Sidra Ali - Medicine in Ghana
As winter break was approaching, I thought to myself what better way to spend it than volunteering. I could’ve easily volunteered at a local hospital but I wanted to create a bigger impact, I wanted to travel and see the world but at the same time change someone’s life. I began doing my research on places to volunteer and something caught my eye, Projects Abroad Ghana. I have always had a fascination with Africa so I called up my best friend and that is when we both decided, we are going to Ghana.
Fast forward to December, I had two final exams to take and I was off. Coming from New Jersey to Ghana in December, the weather hit me like a rock. I went from being in the tundra to being in heat and it felt awesome. I felt relieved walking out of the airport and seeing a man approach me with a Projects Abroad staff t-shirt, Nyame. Nyame reassured us that we wouldn’t want to leave once we got here and he was right.
The drive to Miss Felicia’s house was three hours from Accra in town called Cape Coast. Arriving to Miss Felicia’s house along with my best friend and another volunteer, we were eager to see our placement and what our host family was like. Downstairs, there were six rooms that could host up to 14 volunteers and upstairs is where we would eat and converse.
As days went by, I became closer to the other volunteers especially a girl from Belgium named Isabelle. It was eleven girls in one household, but we all became close and got along just fine. Miss Felicia was very warm and welcoming and reassured us that if we had any problems they would be fixed within no time. For instance, the outlet in my room wasn’t working and I told her. The next day I came home from work and the electrician was here to fix it.
Orientation day, we headed to the Projects Abroad office where we had medical training and an over view of what we were going to do for the next two weeks. The first day of work began the next day at 8am after breakfast where we travelled to a community outreach to do various tests such as blood pressure, glucose, BMI, body fat and malaria. At 12pm we went home for lunch and after lunch we went somewhere else, depending on what was on schedule for that day. Once a week we went to the hospital, orphanage and leprosy camps on alternating days. Before I knew it, I was adjusted to my daily work schedule and I began to fall in love with Ghana.
I have seen some crazy things at work, and I have never received as many blessings as I did while I was working. The Ghanaian people are truly so grateful for the work you are doing, and no matter how much you do it’ll never be enough for you. For me, checking someone’s blood pressure and glucose were simple tasks I performed at home and I never considered it at impactful until I did community out reaches.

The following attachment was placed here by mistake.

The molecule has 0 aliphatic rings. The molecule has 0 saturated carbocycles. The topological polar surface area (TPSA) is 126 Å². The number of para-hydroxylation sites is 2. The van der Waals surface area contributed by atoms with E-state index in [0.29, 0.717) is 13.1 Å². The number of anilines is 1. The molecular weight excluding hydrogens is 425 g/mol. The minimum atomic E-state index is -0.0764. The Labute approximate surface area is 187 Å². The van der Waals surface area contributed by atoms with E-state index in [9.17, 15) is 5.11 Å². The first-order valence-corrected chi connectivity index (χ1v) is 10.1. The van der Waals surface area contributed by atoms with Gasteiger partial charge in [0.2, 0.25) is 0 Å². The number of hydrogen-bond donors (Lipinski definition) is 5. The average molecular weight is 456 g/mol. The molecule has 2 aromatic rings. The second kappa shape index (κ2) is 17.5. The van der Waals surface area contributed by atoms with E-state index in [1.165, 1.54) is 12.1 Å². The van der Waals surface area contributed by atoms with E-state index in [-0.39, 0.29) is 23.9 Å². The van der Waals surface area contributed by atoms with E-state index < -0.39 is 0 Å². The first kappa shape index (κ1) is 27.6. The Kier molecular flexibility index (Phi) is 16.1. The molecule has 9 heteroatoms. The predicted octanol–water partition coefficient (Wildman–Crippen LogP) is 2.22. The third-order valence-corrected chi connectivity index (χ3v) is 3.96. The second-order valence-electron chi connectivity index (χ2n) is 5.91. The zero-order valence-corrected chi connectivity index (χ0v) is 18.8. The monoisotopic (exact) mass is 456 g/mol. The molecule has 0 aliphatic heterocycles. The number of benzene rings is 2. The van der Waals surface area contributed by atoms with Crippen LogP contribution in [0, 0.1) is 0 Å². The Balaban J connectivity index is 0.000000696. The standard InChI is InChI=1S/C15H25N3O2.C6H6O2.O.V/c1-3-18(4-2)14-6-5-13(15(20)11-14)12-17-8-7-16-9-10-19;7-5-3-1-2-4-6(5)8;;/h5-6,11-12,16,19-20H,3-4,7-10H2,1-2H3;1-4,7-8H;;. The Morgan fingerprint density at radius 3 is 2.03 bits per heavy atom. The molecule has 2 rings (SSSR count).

I had people telling me and the other volunteers that they will pray for us for the rest of their lives and that changed my entire perspective on life. During my time at the hospital, I have cared for a baby girl who was buried alive and a boy who had a serious case of narcotizing fasciitis from his shoulder to his wrist. I assisted the fellow doctor and nurses in wound care and we helped undress his wound and apply a new bandage. At that point, I was experienced in wound care because during our trips to the leprosy camps we had to bandage and assist patients who had serious after effects of leprosy.
Adventures in Cape Coast
Aside from work, the adventures I had in Cape Coast are some I will never forget. Spending New Years at a beach resort with good music, fireworks, dancing and people who genuinely want to have a good time was the best experience I have had in my life. A boy told me that there were two things Ghanaian men are good at, football and dancing and he was right. The nightlife in Ghana was nothing compared to the night life back home and the there is nothing like waking up to the sweet sound of ocean waves. Our first weekend we spent at a retreat 45 minutes away called Ko-Sa Beach where we relaxed and played football all day. We also had social events at the Projects Abroad office such as learning how to African drum/dance and even cooking lessons!
Going back to what Nyame said, saying good bye was the hardest part of the whole trip. It wasn’t the no running water, the weather or mosquitos, it was saying goodbye to a place that has all my love. After seeing what I had seen from leprosy camps, the hospital, orphanages and community out reaches within the first week, I knew this was something I wanted to do for the rest of my life. I will for surely be returning to Ghana within the next few years for a longer period of time.
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